FP Complete

Modern server side software faces numerous security challenges from countless directions. Unfortunately, it often takes just one chink in the armor to infiltrate an otherwise secure system, potentially creating massive damage. At FP Complete, we believe security must be an integral part of all activities around software: requirements, project planning, architecture, development, quality assurance, deployment, and operations. We’ve worked with dozens of companies to help them strengthen their server and cloud based systems. To help you understand some of the surprising directions that socurity problems – and solutions – can come from, here are some key recommendations. While you take security seriously, you cannat afford dedicate all your best staff to reinventing the wheel. But you also can’t wait to act until after a security breach happens. We’re here to help your team, working remotely to add our capacity and expertise to your own. For help planning and implementing some cost-effective, timely improvements to your security in all these areas, or just to discuss what may be possible and get some feedback from our technical team, please contact our team. We’ve discovered many surprising, high-impact places where security can be added to – or missing from – an information system. Every one of these is actionable, and you don’t have to wait for a grand plan to start making measurable impacts.


Security is a broad, encompassing term. One person on a team may think of security as “make sure only licensed individuals are able to use our software.” Another may think “ensure no user can read another user’s data.” And a third may interpret it as “don’t let users upload viruses that will infect our servers.” These are all valid security concerns, along with ensuring only authorized users access machines, preventing common web exploits in software, preventing social engineering attacks, and much many more. During the requirements phase of a project, it is vital to consider as many of the security requirements as possible, and ensure the team leads are all in sync on them. And this list of security requirements should regularly be reviewed as needs change, products develop, and new threats come to light. Implementation teams will generally omit or short-cut work items that are not part of the spec. Unfortunately half-done security is like locking one door while leaving the other wide open. We recommend gathering best-practices lists of security requirements, and incorporating them into your project specs, typically in the test plans and acceptance criteria. Working for dozens of companies’ project teams, we’ve been able to learn some trends and patterns. We’ve seen that a large portion of project success is determined by the thoughtfulness of the up-front discussions. If team members aren’t aligned on the security goals and requirements, sort this out up front – not after new technology has been chosen and implemented.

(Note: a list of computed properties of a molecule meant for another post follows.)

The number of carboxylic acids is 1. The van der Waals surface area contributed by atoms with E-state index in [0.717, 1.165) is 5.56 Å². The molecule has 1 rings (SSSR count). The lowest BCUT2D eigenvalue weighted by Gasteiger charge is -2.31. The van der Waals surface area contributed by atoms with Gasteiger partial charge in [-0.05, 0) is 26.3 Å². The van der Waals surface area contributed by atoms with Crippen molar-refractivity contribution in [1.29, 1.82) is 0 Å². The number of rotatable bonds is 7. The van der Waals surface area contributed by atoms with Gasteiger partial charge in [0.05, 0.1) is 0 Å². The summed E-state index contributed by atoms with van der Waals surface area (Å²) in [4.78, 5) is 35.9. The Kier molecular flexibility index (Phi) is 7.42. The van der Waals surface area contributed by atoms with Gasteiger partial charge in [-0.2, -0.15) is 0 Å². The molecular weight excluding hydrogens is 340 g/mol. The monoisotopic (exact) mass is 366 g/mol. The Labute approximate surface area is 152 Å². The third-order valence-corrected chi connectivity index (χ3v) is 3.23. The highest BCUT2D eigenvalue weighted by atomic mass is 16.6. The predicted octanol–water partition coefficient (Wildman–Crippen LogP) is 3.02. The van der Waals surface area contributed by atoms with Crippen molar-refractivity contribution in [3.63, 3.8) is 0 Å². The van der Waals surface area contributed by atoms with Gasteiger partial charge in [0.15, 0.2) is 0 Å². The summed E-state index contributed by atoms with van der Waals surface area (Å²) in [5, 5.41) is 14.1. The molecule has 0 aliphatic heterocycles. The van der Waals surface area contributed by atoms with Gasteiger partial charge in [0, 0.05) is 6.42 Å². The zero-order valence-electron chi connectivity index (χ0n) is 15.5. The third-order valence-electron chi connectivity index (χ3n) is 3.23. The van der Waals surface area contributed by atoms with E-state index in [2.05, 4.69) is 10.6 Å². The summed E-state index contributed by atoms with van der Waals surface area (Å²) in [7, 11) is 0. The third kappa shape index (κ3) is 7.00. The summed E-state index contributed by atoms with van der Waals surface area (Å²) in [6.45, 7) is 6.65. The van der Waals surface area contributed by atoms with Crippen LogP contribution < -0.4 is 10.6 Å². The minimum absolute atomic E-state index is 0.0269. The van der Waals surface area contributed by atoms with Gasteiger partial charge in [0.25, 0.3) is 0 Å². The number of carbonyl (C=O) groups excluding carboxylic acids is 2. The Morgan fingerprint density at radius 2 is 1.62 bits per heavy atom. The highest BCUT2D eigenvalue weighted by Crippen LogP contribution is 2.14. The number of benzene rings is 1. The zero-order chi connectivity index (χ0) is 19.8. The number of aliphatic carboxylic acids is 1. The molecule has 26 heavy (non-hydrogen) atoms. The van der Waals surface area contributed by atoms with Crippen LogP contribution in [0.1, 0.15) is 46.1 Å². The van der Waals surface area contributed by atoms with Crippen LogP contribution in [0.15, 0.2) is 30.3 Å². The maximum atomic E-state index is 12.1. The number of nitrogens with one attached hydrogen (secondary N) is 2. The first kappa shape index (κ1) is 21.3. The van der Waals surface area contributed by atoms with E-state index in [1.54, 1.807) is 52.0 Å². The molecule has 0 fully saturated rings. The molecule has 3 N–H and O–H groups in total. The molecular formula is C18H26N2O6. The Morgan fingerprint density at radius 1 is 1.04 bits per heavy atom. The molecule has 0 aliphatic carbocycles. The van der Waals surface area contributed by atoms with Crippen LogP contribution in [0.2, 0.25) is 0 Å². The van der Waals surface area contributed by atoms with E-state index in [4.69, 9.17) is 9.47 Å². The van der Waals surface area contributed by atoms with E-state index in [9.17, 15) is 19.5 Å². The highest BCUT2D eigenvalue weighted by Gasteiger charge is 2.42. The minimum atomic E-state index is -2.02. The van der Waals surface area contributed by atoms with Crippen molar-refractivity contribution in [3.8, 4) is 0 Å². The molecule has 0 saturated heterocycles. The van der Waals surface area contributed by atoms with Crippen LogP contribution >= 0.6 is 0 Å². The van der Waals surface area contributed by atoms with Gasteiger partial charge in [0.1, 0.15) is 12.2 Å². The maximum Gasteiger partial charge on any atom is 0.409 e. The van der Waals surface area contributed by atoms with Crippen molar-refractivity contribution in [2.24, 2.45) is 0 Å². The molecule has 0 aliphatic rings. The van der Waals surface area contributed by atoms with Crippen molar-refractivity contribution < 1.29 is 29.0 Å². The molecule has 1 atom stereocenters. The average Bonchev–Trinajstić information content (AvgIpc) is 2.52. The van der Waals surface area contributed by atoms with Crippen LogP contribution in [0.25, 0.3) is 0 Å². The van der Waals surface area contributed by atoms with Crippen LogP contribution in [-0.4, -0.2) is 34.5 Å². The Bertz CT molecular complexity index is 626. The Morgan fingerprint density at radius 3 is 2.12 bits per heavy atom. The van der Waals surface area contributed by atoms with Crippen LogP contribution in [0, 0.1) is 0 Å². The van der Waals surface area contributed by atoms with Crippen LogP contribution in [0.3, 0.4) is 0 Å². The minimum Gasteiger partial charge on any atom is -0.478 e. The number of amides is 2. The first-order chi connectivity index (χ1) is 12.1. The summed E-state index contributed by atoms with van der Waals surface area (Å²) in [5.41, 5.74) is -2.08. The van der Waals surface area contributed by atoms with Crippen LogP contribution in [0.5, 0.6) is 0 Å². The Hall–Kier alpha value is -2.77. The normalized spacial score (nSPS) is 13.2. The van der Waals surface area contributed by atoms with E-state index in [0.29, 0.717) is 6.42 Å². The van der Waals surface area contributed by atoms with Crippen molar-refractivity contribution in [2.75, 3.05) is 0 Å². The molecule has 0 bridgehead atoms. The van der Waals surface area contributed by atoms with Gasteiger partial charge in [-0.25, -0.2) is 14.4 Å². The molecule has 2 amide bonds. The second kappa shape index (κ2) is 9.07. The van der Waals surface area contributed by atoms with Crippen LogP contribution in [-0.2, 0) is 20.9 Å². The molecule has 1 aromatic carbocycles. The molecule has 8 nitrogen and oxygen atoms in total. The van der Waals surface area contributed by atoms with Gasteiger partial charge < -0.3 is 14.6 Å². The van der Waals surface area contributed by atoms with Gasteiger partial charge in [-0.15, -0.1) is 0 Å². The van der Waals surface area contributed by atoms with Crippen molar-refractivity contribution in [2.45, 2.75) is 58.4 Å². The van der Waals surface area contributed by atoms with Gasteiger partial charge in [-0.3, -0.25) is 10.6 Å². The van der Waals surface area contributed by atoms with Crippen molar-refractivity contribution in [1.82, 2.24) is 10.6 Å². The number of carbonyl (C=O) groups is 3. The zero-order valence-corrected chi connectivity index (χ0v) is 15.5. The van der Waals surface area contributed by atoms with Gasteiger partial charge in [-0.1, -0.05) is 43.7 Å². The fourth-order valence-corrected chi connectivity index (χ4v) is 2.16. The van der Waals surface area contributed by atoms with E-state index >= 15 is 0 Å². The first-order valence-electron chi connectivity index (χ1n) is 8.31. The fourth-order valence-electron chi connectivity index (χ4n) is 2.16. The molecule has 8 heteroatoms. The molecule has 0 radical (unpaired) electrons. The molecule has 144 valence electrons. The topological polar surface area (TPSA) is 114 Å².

Project planning

When planning a project, most teams know to estimate and schedule time for basic feature development. Well-planned teams will also include budget for debugging, quality assurance, documentation, and project management. However, security is often missing. Many assume this is part and parcel of other activities. After all: developers should be coding with security in mind. The quality team should be exploring potential security vulnerabilities. A typical IT project should plan to spend 5 to 15 percent of its total budget on issues relating to security. If your plans look much skimpier than this, it’s time to get much stronger about your plans. Don’t let security remain undone in the interest of a faster (but totally unsafe) outcome. Skilled and experienced software and quality engineers will often plan for security without being asked. But there are three things to keep in mind:

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